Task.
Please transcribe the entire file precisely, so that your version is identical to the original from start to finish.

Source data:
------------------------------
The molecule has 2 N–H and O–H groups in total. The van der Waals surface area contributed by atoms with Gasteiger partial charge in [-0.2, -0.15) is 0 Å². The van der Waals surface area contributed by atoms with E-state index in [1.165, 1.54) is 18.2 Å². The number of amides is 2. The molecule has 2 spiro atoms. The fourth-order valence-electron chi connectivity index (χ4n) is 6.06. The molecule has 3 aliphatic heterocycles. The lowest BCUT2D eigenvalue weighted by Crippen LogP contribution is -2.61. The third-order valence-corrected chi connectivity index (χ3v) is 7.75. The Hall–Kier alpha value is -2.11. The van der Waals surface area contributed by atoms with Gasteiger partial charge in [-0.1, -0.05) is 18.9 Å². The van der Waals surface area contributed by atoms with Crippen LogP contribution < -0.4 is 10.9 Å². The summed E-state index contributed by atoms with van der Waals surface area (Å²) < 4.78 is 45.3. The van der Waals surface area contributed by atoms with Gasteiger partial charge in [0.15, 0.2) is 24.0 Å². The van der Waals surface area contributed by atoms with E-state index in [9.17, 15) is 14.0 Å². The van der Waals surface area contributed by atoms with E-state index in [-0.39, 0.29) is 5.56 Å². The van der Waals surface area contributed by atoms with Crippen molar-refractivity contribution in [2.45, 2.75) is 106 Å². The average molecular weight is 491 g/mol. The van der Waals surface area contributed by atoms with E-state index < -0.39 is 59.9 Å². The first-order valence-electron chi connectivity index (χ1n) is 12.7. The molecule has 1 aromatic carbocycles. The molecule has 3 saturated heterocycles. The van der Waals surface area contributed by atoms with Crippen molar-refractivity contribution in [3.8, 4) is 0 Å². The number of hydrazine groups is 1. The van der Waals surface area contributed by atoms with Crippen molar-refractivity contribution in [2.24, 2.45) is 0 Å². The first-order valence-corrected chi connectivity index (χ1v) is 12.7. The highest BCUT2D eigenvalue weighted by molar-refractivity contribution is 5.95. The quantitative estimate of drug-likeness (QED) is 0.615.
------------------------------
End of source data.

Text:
The molecule has 2 N–H and O–H groups in total. The van der Waals surface area contributed by atoms with Gasteiger partial charge in [-0.2, -0.15) is 0 Å². The van der Waals surface area contributed by atoms with E-state index in [1.165, 1.54) is 18.2 Å². The number of amides is 2. The molecule has 2 spiro atoms. The fourth-order valence-electron chi connectivity index (χ4n) is 6.06. The molecule has 3 aliphatic heterocycles. The lowest BCUT2D eigenvalue weighted by Crippen LogP contribution is -2.61. The third-order valence-corrected chi connectivity index (χ3v) is 7.75. The Hall–Kier alpha value is -2.11. The van der Waals surface area contributed by atoms with Gasteiger partial charge in [-0.1, -0.05) is 18.9 Å². The van der Waals surface area contributed by atoms with Crippen LogP contribution < -0.4 is 10.9 Å². The summed E-state index contributed by atoms with van der Waals surface area (Å²) < 4.78 is 45.3. The van der Waals surface area contributed by atoms with Gasteiger partial charge in [0.15, 0.2) is 24.0 Å². The van der Waals surface area contributed by atoms with E-state index in [9.17, 15) is 14.0 Å². The van der Waals surface area contributed by atoms with E-state index in [-0.39, 0.29) is 5.56 Å². The van der Waals surface area contributed by atoms with Crippen molar-refractivity contribution in [2.45, 2.75) is 106 Å². The average molecular weight is 491 g/mol. The van der Waals surface area contributed by atoms with E-state index < -0.39 is 59.9 Å². The first-order valence-electron chi connectivity index (χ1n) is 12.7. The molecule has 1 aromatic carbocycles. The molecule has 3 saturated heterocycles. The van der Waals surface area contributed by atoms with Crippen molar-refractivity contribution in [3.8, 4) is 0 Å². The number of hydrazine groups is 1. The van der Waals surface area contributed by atoms with Crippen molar-refractivity contribution in [2.24, 2.45) is 0 Å². The first-order valence-corrected chi connectivity index (χ1v) is 12.7. The highest BCUT2D eigenvalue weighted by molar-refractivity contribution is 5.95. The quantitative estimate of drug-likeness (QED) is 0.615.